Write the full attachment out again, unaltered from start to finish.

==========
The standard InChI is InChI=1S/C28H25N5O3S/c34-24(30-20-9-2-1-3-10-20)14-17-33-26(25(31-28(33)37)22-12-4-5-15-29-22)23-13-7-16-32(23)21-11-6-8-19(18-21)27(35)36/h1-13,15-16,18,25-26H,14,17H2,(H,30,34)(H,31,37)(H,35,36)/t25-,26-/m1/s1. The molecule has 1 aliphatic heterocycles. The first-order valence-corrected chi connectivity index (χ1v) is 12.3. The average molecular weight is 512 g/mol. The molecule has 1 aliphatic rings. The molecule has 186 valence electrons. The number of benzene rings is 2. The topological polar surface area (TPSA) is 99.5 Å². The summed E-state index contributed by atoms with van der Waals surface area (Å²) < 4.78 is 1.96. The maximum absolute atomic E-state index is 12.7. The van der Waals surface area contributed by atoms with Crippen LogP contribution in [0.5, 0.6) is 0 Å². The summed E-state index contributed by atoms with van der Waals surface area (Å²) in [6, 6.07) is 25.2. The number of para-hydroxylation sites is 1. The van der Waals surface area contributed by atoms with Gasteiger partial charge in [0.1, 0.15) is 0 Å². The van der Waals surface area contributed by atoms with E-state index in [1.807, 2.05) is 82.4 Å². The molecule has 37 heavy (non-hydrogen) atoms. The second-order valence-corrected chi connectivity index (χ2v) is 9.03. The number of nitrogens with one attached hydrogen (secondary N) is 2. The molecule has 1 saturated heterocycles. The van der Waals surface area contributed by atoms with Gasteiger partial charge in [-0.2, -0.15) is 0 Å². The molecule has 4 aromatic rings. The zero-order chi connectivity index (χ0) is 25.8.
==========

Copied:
The standard InChI is InChI=1S/C28H25N5O3S/c34-24(30-20-9-2-1-3-10-20)14-17-33-26(25(31-28(33)37)22-12-4-5-15-29-22)23-13-7-16-32(23)21-11-6-8-19(18-21)27(35)36/h1-13,15-16,18,25-26H,14,17H2,(H,30,34)(H,31,37)(H,35,36)/t25-,26-/m1/s1. The molecule has 1 aliphatic heterocycles. The first-order valence-corrected chi connectivity index (χ1v) is 12.3. The average molecular weight is 512 g/mol. The molecule has 1 aliphatic rings. The molecule has 186 valence electrons. The number of benzene rings is 2. The topological polar surface area (TPSA) is 99.5 Å². The summed E-state index contributed by atoms with van der Waals surface area (Å²) < 4.78 is 1.96. The maximum absolute atomic E-state index is 12.7. The van der Waals surface area contributed by atoms with Crippen LogP contribution in [0.5, 0.6) is 0 Å². The summed E-state index contributed by atoms with van der Waals surface area (Å²) in [6, 6.07) is 25.2. The number of para-hydroxylation sites is 1. The van der Waals surface area contributed by atoms with Gasteiger partial charge in [0.1, 0.15) is 0 Å². The van der Waals surface area contributed by atoms with E-state index in [1.807, 2.05) is 82.4 Å². The molecule has 37 heavy (non-hydrogen) atoms. The second-order valence-corrected chi connectivity index (χ2v) is 9.03. The number of nitrogens with one attached hydrogen (secondary N) is 2. The molecule has 1 saturated heterocycles. The van der Waals surface area contributed by atoms with Gasteiger partial charge in [-0.2, -0.15) is 0 Å². The molecule has 4 aromatic rings. The zero-order chi connectivity index (χ0) is 25.8.